It is also very important for anyone with tickets and events already booked, not to ask for refunds. Scores of promoters and venues are requesting that music fans wait until events and gigs are rescheduled, as this will help their revenue streams and potentially provide a lifeline for them, as well as the teams linked to the creation of live shows.

Support and advice for UK-based musicians:

There are various organisations and charities which are offering help and support to musicians.

On the 23rd of March, the Musicians’ Union have launched a new hardship fund, in light of UK musicians have already lost an estimated £14 million due to the pandemic.

The union’s hardship fund will begin to offer £200 grants to those who are facing financial difficult in the wake of COVID-19.

If you are a member of the Musicians’ Union, you can read their advice guideline here.

Arts Council England is one of the outlets UK artists can turn to for help. The organisation has announced their first steps, in ensuring a strong cultural sector, is supporting working «artists, freelancers and publicly funded organisations». The organisation is offering some grant programmes to help compensate «individual artists and freelancers for lost earnings». They are currently in the process of organising how this will work.

You can find out more from Arts Council England here.

Help Musicians is another organisation which offers help and support for professional musicians of all genres. They offer to help at time of crisis, as well as extra support at crucial stages in musicians’ careers.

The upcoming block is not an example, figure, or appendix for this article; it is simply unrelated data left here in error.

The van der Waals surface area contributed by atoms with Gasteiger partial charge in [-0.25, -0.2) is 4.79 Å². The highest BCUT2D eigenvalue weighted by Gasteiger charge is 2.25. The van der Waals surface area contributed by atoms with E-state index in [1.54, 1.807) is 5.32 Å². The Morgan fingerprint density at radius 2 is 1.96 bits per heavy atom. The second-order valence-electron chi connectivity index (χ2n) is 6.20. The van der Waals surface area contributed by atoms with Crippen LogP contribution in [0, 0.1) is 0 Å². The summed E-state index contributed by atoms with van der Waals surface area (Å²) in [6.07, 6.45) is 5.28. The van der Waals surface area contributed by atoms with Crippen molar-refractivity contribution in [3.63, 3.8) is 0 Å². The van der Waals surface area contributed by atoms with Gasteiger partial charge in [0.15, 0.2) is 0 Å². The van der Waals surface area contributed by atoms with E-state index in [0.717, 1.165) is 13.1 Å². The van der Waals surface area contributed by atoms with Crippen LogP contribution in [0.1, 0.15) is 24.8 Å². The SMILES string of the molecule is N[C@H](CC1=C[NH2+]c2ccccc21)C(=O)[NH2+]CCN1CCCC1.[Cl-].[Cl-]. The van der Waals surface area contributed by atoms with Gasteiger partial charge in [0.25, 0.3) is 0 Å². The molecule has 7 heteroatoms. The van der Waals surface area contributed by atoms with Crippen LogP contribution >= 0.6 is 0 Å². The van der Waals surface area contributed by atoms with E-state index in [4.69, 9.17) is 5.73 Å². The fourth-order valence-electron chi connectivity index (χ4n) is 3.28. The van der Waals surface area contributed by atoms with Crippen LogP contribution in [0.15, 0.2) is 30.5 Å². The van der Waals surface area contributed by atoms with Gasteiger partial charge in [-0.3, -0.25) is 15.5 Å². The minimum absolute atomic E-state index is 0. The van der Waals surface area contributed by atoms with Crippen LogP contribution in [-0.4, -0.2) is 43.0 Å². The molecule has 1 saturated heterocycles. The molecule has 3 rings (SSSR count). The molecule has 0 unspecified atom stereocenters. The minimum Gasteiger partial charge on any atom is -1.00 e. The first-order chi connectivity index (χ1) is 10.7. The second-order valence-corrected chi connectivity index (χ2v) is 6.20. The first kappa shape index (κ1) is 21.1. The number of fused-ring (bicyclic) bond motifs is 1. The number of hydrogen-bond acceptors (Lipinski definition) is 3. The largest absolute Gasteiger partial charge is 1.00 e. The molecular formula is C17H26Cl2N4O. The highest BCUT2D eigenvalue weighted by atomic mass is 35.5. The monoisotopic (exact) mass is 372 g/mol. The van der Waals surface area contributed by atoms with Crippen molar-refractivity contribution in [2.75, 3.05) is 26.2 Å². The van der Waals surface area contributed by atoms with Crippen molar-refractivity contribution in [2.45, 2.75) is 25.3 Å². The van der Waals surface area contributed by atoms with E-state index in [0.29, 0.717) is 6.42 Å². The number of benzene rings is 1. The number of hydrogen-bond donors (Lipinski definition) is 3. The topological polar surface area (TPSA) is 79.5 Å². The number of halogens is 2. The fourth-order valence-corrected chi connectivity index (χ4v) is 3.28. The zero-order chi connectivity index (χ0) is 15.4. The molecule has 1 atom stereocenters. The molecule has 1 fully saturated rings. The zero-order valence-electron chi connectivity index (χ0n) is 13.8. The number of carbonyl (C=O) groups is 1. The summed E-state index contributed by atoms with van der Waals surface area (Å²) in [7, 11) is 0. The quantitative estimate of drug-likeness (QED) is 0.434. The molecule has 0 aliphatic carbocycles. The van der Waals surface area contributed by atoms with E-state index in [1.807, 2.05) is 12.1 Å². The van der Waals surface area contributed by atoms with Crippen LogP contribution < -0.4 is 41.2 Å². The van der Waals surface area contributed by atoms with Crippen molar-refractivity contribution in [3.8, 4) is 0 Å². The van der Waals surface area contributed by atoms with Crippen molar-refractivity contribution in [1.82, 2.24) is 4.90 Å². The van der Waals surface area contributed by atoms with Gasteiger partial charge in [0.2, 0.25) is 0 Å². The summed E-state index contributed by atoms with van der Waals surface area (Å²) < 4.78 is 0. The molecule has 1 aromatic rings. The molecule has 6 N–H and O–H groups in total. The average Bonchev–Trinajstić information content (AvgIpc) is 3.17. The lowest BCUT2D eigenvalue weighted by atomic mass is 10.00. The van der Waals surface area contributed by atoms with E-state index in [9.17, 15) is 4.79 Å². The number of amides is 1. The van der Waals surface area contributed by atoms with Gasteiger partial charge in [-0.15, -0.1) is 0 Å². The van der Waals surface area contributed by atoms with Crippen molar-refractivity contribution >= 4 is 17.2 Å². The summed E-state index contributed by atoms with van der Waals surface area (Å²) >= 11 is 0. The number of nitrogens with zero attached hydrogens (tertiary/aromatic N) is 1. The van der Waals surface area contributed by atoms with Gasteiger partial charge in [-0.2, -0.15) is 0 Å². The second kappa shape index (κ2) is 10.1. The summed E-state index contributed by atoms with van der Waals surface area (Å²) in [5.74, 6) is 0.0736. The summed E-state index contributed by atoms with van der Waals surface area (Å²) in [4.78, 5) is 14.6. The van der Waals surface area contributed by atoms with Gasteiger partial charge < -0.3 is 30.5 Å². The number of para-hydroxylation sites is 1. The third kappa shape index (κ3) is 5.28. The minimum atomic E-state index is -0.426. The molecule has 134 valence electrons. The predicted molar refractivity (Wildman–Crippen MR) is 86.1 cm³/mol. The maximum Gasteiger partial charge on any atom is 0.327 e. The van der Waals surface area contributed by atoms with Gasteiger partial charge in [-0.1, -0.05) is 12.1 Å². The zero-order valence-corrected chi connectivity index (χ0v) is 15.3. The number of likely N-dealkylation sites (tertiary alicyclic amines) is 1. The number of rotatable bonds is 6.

The independent charity has offered the following statement: «Many musicians may be fearful of the implications COVID-19 could have on their own health and their performance and teaching commitments, which in turn might have an impact on a range of issues, including finances and mental health.»

Help Musicians have created a rolling information page to find sources of support, which is available here.

Another avenue for support is the Musicians’ Union. The union has provided a guide of steps for members to follow in cases where members are refused work for «health concerns, or their right to be paid for work which has been cancelled by their employer or engager due to issues related to COVID-19».

There is also information available from the Incorporated Society for Musicians as well as The Association of Independent Professionals and Self-Employed which could help during these times.

Spotify has also launched today the Spotify COVID-19 Music Relief project, which recommends verified organizations that offer financial relief to those in the music community most in need around the world.

While streaming still gives artists a way to connect with their fans, so many other sources of revenue have been put on hold by this crisis.

Through the Spotify COVID-19 Music Relief project, the streaming giant will partner with various music charities —starting with MusiCares, PRS Foundation, and Help Musicians— to advise artists on seeking financial relief. Spotify will also match donations to those charities (via its dedicated page) up to $10 million, according to their press release.

A New Spotify for Artists Feature:

Spotify is also working diligently to launch a feature that will enable artists to fundraise directly from fans during this challenging time. Soon, they will give artists the ability to drive listeners to a fundraising destination of their choice on their Spotify artist profile pages.